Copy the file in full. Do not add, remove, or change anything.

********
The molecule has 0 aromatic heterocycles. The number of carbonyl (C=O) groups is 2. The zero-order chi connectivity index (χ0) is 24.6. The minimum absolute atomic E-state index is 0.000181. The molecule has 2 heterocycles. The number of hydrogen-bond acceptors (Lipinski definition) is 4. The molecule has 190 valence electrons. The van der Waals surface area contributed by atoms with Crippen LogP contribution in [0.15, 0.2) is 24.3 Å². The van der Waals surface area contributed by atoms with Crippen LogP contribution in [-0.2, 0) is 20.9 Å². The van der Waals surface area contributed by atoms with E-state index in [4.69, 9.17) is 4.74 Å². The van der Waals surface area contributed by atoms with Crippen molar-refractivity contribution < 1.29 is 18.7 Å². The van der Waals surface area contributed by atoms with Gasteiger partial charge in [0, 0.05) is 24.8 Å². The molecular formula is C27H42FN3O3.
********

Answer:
The molecule has 0 aromatic heterocycles. The number of carbonyl (C=O) groups is 2. The zero-order chi connectivity index (χ0) is 24.6. The minimum absolute atomic E-state index is 0.000181. The molecule has 2 heterocycles. The number of hydrogen-bond acceptors (Lipinski definition) is 4. The molecule has 190 valence electrons. The van der Waals surface area contributed by atoms with Crippen LogP contribution in [0.15, 0.2) is 24.3 Å². The van der Waals surface area contributed by atoms with Crippen LogP contribution in [-0.2, 0) is 20.9 Å². The van der Waals surface area contributed by atoms with E-state index in [4.69, 9.17) is 4.74 Å². The van der Waals surface area contributed by atoms with Crippen molar-refractivity contribution < 1.29 is 18.7 Å². The van der Waals surface area contributed by atoms with Gasteiger partial charge in [0, 0.05) is 24.8 Å². The molecular formula is C27H42FN3O3.